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The Daily Ardmoreite
  • Students learn to the beat of a different drum

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  • Lessons at Plainview Primary have gained a beat this week as Allan Johnson presented Drum2Learn.
    Johnson has taught percussion in Oklahoma City for 20 years. His lessons focus on both percussion instruction and the power of music in the learning process.
    "It's built around neuroscience to help kids memorize what they need to know in the classroom," Johnson said.
    With Drum2Learn, teachers tell Johnson about topics their students are struggling with and he turns them into a song.
    "I developed this program to make learning cool," he said. "Kids might not remember the math facts, but they can remember the lyrics to a song. The brain activates and they really remember."
    According to Johnson, research has shown that music engages different parts of the brain and retaining information is 80 percent better when this occurs. Also, students who play drums regularly increase their math skills by 57 percent.
    Lessons will culminate at 6:30 tonight, as the students present a concert in the Plainview Activity Center.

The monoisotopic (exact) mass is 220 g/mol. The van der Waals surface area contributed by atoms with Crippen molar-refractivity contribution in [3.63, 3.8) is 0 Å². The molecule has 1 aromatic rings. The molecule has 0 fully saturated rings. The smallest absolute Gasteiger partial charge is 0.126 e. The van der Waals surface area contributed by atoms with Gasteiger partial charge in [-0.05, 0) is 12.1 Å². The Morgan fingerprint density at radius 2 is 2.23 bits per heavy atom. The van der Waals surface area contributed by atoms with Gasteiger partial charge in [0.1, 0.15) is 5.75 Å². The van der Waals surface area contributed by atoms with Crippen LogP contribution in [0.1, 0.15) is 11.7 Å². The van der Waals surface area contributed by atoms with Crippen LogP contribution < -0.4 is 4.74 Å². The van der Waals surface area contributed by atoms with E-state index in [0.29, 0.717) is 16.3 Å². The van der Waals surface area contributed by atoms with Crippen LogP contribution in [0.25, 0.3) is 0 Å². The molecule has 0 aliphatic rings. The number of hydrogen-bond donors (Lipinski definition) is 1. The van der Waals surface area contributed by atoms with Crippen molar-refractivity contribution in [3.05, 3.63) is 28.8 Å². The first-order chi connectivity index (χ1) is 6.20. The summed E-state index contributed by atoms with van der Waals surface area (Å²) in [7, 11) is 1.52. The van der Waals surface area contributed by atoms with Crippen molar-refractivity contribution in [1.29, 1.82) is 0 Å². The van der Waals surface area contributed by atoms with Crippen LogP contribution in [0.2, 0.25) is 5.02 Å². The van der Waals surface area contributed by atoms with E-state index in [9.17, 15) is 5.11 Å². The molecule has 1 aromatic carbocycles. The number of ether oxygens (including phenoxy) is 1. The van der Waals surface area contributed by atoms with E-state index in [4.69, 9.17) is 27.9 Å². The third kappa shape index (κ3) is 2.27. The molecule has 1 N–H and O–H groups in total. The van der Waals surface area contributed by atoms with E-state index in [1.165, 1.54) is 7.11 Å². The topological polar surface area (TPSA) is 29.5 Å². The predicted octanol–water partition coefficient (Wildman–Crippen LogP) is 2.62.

Each class will present two songs — one that is strictly percussion and another that includes the classroom content.
    First-graders are learning about doubles, adding a number to itself like one plus one equals two.
    "We get to sing songs about doubles," said first-grader Hattie Nance. "I get mixed up on some of them, but now I know them better."
    Students have appreciated the opportunity to expand their musical talents.
    "I like the drums because of the loud noise, and we're going to be in a concert," said first-grader Robby Surber.
    They have also been mesmerized by Johnson's teaching.
    "It's fun to play the drums because Mr. Johnson is always nice and funny," said first-grader Taylor Landis.
    The students have come a long way since the beginning of the week when Johnson told them they sounded like "elephants falling down stairs."
    "We get to sing and play drums, and he's really funny," said first-grader Hannah Johnson.

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